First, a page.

Dear Carolyn • My husband’s family likes to play games, like pingpong, bean-bag toss or cards. I am not a real fan of games, I get incredibly self-conscious and I am not very good at most of them. Several of his family members are very competitive and the pressure to play well doesn’t help.
My husband is pretty good at playing when he feels like it and saying no when he doesn’t feel like it. But whenever I try to bow out, his aunts or others family members will convince me to play. I just don’t like games, but I do like chatting with people while they play.
We are all getting together soon, and I would appreciate some guidance on how to either get the game-players off my back or learn to relax and just play.
Dear Non-Game-Player • The answer is embedded in your husband’s ease: He knows he belongs, so he feels free to respond based only on what he wants.
You’re not confident that you belong, so you’re responding from an insecure mix of what you want and what you think his family wants of you.
No means no, of course, even with pingpong among the aunties. However, people who are as boundary-challenged as this family appears to be will press harder, not back off, when there’s insecurity in the water.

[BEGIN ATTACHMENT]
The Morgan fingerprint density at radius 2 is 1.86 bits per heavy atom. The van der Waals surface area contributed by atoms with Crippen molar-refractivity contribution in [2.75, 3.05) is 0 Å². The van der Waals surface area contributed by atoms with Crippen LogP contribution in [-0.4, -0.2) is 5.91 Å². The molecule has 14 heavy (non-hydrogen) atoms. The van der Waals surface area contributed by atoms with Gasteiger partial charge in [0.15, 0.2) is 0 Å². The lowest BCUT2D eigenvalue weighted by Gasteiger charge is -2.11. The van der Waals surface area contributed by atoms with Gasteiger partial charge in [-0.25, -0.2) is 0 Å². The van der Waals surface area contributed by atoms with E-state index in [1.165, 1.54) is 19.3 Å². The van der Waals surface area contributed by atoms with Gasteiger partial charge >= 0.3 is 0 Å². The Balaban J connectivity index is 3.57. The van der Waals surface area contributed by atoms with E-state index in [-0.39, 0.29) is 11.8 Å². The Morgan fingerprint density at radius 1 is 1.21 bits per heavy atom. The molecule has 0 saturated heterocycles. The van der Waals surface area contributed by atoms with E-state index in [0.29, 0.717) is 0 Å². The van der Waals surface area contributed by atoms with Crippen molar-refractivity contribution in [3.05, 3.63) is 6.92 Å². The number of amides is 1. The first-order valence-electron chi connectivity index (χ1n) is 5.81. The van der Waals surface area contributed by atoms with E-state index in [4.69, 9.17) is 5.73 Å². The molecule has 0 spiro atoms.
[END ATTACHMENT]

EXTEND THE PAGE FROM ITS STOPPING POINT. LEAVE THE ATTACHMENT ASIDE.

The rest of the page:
So the secret to resisting this pressure is to remind yourself that you’re "in." You’re family, whether they like you or not, and if they don’t it’s their problem. That’s the platform on which you can say "no" like you mean it — or "yes" like you don’t care if you launch pingpong balls into the hedge. It takes time, but it’ll come if you embrace it.
At its heart it’s a defiant position to take, which seems right here, but angry defiance would be tone-deaf. You want light, family-friendly defiance, where you label your absentee self a Confirmed Spectator or Sideline Specialist or Conscientious Rejector — or you join in by asking, "OK, which team wants to lose?" Own it, own it, and smile.
Carolyn Hax’s column runs Mondays, Wednesdays and Fridays.
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